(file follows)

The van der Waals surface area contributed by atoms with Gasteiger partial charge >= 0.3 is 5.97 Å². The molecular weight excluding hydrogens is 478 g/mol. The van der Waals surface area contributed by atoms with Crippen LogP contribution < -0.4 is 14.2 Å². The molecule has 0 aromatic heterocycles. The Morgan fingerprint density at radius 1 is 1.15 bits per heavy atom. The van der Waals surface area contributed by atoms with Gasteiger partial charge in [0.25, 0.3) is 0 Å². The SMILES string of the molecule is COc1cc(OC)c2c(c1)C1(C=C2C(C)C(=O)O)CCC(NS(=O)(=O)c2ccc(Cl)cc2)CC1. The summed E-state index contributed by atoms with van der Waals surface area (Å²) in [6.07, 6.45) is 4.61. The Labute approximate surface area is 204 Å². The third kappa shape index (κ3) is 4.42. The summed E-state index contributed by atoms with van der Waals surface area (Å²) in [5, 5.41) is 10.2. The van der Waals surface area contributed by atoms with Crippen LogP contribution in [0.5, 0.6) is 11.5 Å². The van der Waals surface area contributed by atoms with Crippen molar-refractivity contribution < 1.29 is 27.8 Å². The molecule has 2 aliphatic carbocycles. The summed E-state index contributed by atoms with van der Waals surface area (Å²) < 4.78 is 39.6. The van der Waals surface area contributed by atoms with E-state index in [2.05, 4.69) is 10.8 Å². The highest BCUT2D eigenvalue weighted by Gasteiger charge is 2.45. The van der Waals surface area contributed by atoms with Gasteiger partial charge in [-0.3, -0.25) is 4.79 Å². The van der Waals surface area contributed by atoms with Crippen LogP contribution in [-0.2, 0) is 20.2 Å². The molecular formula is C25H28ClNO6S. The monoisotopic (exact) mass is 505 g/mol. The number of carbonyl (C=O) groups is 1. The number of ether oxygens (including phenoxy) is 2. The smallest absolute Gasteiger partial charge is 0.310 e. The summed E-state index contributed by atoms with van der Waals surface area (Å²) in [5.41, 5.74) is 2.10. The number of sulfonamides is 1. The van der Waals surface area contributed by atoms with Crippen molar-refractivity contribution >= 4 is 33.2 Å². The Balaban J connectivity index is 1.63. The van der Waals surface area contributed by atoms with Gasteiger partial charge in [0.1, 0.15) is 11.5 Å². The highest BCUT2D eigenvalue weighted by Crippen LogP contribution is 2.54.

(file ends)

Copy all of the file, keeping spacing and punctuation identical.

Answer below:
The van der Waals surface area contributed by atoms with Gasteiger partial charge >= 0.3 is 5.97 Å². The molecular weight excluding hydrogens is 478 g/mol. The van der Waals surface area contributed by atoms with Crippen LogP contribution < -0.4 is 14.2 Å². The molecule has 0 aromatic heterocycles. The Morgan fingerprint density at radius 1 is 1.15 bits per heavy atom. The van der Waals surface area contributed by atoms with Gasteiger partial charge in [0.25, 0.3) is 0 Å². The SMILES string of the molecule is COc1cc(OC)c2c(c1)C1(C=C2C(C)C(=O)O)CCC(NS(=O)(=O)c2ccc(Cl)cc2)CC1. The summed E-state index contributed by atoms with van der Waals surface area (Å²) in [6.07, 6.45) is 4.61. The Labute approximate surface area is 204 Å². The third kappa shape index (κ3) is 4.42. The summed E-state index contributed by atoms with van der Waals surface area (Å²) in [5, 5.41) is 10.2. The van der Waals surface area contributed by atoms with Crippen LogP contribution in [0.5, 0.6) is 11.5 Å². The van der Waals surface area contributed by atoms with Crippen molar-refractivity contribution < 1.29 is 27.8 Å². The molecule has 2 aliphatic carbocycles. The summed E-state index contributed by atoms with van der Waals surface area (Å²) < 4.78 is 39.6. The van der Waals surface area contributed by atoms with E-state index in [2.05, 4.69) is 10.8 Å². The highest BCUT2D eigenvalue weighted by Gasteiger charge is 2.45. The van der Waals surface area contributed by atoms with Gasteiger partial charge in [-0.3, -0.25) is 4.79 Å². The van der Waals surface area contributed by atoms with Crippen LogP contribution in [-0.2, 0) is 20.2 Å². The molecular formula is C25H28ClNO6S. The monoisotopic (exact) mass is 505 g/mol. The number of carbonyl (C=O) groups is 1. The number of ether oxygens (including phenoxy) is 2. The smallest absolute Gasteiger partial charge is 0.310 e. The summed E-state index contributed by atoms with van der Waals surface area (Å²) in [5.41, 5.74) is 2.10. The number of sulfonamides is 1. The van der Waals surface area contributed by atoms with Crippen molar-refractivity contribution >= 4 is 33.2 Å². The Balaban J connectivity index is 1.63. The van der Waals surface area contributed by atoms with Gasteiger partial charge in [0.1, 0.15) is 11.5 Å². The highest BCUT2D eigenvalue weighted by Crippen LogP contribution is 2.54.